Posted in book review, books

a turtle’s eye view – 419 by will ferguson

disclosure – i won an e-galley of this novel in a contest sponsored by shelf awareness and g.p. putnam sons.

Sir, I am writing today on behalf of Miss Sandra, daughter of Dr. Atta, late Director & Chairman of the Contract Award Committee for the Nigerian National Petroleum Corporation. As you may know … Miss Sandra was able through God’s will to amass quite a sizable fortune. With her mother succumbed to heartbreak and both her father protector and uncle killed in the crash, Miss Sandra’s life is now in grave danger … she has been forced into hiding by her family’s high-placed enemies.

we’ve all heard about the emails from nigeria, some of us have even gotten them. the offers of hundreds of thousands, even millions, of dollars if we’d only help the poor persecuted person get their money out of the country and safely into friendly hands, seem too good to be true. unfortunately, someone always takes the bait and in 419, will ferguson’s new novel, readers are taken inside the scam and given a glimpse at the devastation it brings one victim and his family.

when laura curtis’ father falls prey to one of these scams and its conclusion is an automobile accident that may not be an accident at all, the resulting turmoil sends her on a journey to find the 419ers. at the same time in nigeria, a young woman (amina) is walking south to find a better life for herself and her unborn child, and a young man (nnamdi) who has been caught in the nigerian oil wars is traveling north to find a new way of life for himself. through all of this, the main 419er (winston – one of his many names) is still plying his trade with his own good and bad luck.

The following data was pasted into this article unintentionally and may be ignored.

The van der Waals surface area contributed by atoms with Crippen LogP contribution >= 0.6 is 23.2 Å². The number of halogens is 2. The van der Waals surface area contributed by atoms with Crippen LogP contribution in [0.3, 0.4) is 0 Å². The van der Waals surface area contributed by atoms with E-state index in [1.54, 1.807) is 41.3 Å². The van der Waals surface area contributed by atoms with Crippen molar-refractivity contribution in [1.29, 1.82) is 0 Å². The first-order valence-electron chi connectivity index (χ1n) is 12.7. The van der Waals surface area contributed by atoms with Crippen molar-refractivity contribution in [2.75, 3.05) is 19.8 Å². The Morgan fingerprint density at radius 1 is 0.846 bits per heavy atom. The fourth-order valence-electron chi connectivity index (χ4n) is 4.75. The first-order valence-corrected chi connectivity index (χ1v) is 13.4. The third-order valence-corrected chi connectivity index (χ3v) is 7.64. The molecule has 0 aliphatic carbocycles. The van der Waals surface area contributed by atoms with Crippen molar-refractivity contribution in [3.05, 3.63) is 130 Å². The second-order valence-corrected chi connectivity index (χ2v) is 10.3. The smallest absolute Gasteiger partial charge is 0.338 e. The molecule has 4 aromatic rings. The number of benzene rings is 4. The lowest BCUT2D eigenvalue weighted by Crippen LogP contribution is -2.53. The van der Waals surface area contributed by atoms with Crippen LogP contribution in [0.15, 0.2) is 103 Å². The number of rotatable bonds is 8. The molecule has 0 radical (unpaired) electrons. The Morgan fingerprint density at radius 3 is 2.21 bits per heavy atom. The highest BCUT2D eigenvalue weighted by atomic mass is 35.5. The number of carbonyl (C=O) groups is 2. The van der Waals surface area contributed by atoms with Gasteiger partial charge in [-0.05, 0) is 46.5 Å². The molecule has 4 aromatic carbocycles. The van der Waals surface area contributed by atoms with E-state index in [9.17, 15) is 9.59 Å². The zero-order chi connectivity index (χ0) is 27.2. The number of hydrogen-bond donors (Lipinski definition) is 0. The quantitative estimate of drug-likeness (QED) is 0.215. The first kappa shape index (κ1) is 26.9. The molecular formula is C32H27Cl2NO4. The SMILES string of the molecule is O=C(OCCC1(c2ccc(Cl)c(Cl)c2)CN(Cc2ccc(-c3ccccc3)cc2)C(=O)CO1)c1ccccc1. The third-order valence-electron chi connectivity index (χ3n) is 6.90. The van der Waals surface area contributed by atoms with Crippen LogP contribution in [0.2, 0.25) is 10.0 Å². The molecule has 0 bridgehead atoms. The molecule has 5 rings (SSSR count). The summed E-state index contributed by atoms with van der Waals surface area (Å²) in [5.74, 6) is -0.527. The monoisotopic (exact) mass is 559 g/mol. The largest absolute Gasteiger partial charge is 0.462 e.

the story of laura’s reaction to her father’s death, the details of the 419 itself, the glimpses of winston’s life and “work”, and the novel’s denouement were truly captivating. i found myself drawn to laura and felt empathy for the circumstances she found herself in not only because of her father’s choices but because of her own. winston’s part in the novel was just as compelling because he can never quite decide if he sees himself as the hero or the victim of his own story.

where the novel let me down was with the stories of amina and nnamdi. this third and fourth story came out of nowhere and left me feeling as if i had suddenly started reading another novel. large sections of the story as a whole failed to engage me and i found myself wondering when we’d get back to the real point of the novel. by the end i was able to nod my head and at least feign appreciation of their presence in the story but i since i never connected with either of them it didn’t have an impact on me either way.

mr. ferguson blended the three main parts of the novel seamlessly. laura, winston, and the 419 itself are all vibrant and compelling characters; they all draw you in and make you want to keep reading to the very end because you’ve invested so much that you have to stay just a little longer to see if it’s all going to work out.

overall rating: three of five stars

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